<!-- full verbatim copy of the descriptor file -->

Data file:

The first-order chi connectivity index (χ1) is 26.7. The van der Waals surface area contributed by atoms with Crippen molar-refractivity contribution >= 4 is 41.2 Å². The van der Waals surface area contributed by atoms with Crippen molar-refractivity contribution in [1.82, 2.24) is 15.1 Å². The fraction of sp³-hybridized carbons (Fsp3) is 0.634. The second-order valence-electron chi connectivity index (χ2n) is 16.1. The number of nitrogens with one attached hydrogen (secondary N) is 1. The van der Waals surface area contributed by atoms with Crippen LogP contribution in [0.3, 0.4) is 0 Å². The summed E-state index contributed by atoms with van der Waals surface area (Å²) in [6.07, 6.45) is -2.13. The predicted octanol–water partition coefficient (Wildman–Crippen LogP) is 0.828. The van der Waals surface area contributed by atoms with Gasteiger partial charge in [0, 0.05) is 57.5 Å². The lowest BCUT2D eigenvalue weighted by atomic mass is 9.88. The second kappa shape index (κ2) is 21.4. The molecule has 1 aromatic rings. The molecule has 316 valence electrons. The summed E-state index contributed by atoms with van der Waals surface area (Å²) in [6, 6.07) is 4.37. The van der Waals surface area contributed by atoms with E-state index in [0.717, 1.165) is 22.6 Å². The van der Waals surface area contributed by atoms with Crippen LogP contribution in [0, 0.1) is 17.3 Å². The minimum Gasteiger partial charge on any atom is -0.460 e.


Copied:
The first-order chi connectivity index (χ1) is 26.7. The van der Waals surface area contributed by atoms with Crippen molar-refractivity contribution >= 4 is 41.2 Å². The van der Waals surface area contributed by atoms with Crippen molar-refractivity contribution in [1.82, 2.24) is 15.1 Å². The fraction of sp³-hybridized carbons (Fsp3) is 0.634. The second-order valence-electron chi connectivity index (χ2n) is 16.1. The number of nitrogens with one attached hydrogen (secondary N) is 1. The van der Waals surface area contributed by atoms with Crippen LogP contribution in [0.3, 0.4) is 0 Å². The summed E-state index contributed by atoms with van der Waals surface area (Å²) in [6.07, 6.45) is -2.13. The predicted octanol–water partition coefficient (Wildman–Crippen LogP) is 0.828. The van der Waals surface area contributed by atoms with Gasteiger partial charge in [0, 0.05) is 57.5 Å². The lowest BCUT2D eigenvalue weighted by atomic mass is 9.88. The second kappa shape index (κ2) is 21.4. The molecule has 1 aromatic rings. The molecule has 316 valence electrons. The summed E-state index contributed by atoms with van der Waals surface area (Å²) in [6, 6.07) is 4.37. The van der Waals surface area contributed by atoms with E-state index in [0.717, 1.165) is 22.6 Å². The van der Waals surface area contributed by atoms with Crippen LogP contribution in [0, 0.1) is 17.3 Å². The minimum Gasteiger partial charge on any atom is -0.460 e.